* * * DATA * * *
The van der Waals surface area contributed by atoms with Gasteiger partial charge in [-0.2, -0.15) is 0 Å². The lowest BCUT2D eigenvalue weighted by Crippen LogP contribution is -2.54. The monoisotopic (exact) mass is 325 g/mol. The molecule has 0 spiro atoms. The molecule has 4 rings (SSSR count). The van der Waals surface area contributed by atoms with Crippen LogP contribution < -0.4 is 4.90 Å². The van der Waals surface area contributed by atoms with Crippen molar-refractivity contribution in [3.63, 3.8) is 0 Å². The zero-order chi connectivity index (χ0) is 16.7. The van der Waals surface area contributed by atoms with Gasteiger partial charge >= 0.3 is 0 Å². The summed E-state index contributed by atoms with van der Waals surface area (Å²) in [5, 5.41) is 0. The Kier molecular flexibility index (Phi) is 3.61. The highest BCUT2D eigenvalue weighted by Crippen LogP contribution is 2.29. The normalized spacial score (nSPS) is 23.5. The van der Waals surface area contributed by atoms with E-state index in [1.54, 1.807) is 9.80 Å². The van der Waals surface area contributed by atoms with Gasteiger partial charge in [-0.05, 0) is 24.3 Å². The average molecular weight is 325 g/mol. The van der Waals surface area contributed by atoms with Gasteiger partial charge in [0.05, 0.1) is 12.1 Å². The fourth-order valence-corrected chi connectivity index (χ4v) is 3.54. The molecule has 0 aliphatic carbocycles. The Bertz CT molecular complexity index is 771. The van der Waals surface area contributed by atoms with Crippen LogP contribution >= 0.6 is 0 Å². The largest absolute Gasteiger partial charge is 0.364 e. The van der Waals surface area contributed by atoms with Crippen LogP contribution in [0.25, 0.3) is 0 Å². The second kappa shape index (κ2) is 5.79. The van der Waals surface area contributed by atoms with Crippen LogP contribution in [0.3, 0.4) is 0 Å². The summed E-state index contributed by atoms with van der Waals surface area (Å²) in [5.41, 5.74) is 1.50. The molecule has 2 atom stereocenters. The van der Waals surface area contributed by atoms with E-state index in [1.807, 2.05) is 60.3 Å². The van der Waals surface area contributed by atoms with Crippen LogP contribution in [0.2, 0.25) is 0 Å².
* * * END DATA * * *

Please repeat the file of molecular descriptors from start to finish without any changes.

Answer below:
The van der Waals surface area contributed by atoms with Gasteiger partial charge in [-0.2, -0.15) is 0 Å². The lowest BCUT2D eigenvalue weighted by Crippen LogP contribution is -2.54. The monoisotopic (exact) mass is 325 g/mol. The molecule has 0 spiro atoms. The molecule has 4 rings (SSSR count). The van der Waals surface area contributed by atoms with Crippen LogP contribution < -0.4 is 4.90 Å². The van der Waals surface area contributed by atoms with Crippen molar-refractivity contribution in [3.63, 3.8) is 0 Å². The zero-order chi connectivity index (χ0) is 16.7. The van der Waals surface area contributed by atoms with Gasteiger partial charge >= 0.3 is 0 Å². The summed E-state index contributed by atoms with van der Waals surface area (Å²) in [5, 5.41) is 0. The Kier molecular flexibility index (Phi) is 3.61. The highest BCUT2D eigenvalue weighted by Crippen LogP contribution is 2.29. The normalized spacial score (nSPS) is 23.5. The van der Waals surface area contributed by atoms with E-state index in [1.54, 1.807) is 9.80 Å². The van der Waals surface area contributed by atoms with Gasteiger partial charge in [-0.05, 0) is 24.3 Å². The average molecular weight is 325 g/mol. The van der Waals surface area contributed by atoms with Gasteiger partial charge in [0.05, 0.1) is 12.1 Å². The fourth-order valence-corrected chi connectivity index (χ4v) is 3.54. The molecule has 0 aliphatic carbocycles. The Bertz CT molecular complexity index is 771. The van der Waals surface area contributed by atoms with Crippen LogP contribution >= 0.6 is 0 Å². The largest absolute Gasteiger partial charge is 0.364 e. The van der Waals surface area contributed by atoms with Crippen LogP contribution in [0.25, 0.3) is 0 Å². The second kappa shape index (κ2) is 5.79. The van der Waals surface area contributed by atoms with Crippen LogP contribution in [0.3, 0.4) is 0 Å². The summed E-state index contributed by atoms with van der Waals surface area (Å²) in [5.41, 5.74) is 1.50. The molecule has 2 atom stereocenters. The van der Waals surface area contributed by atoms with E-state index in [1.807, 2.05) is 60.3 Å². The van der Waals surface area contributed by atoms with Crippen LogP contribution in [0.2, 0.25) is 0 Å².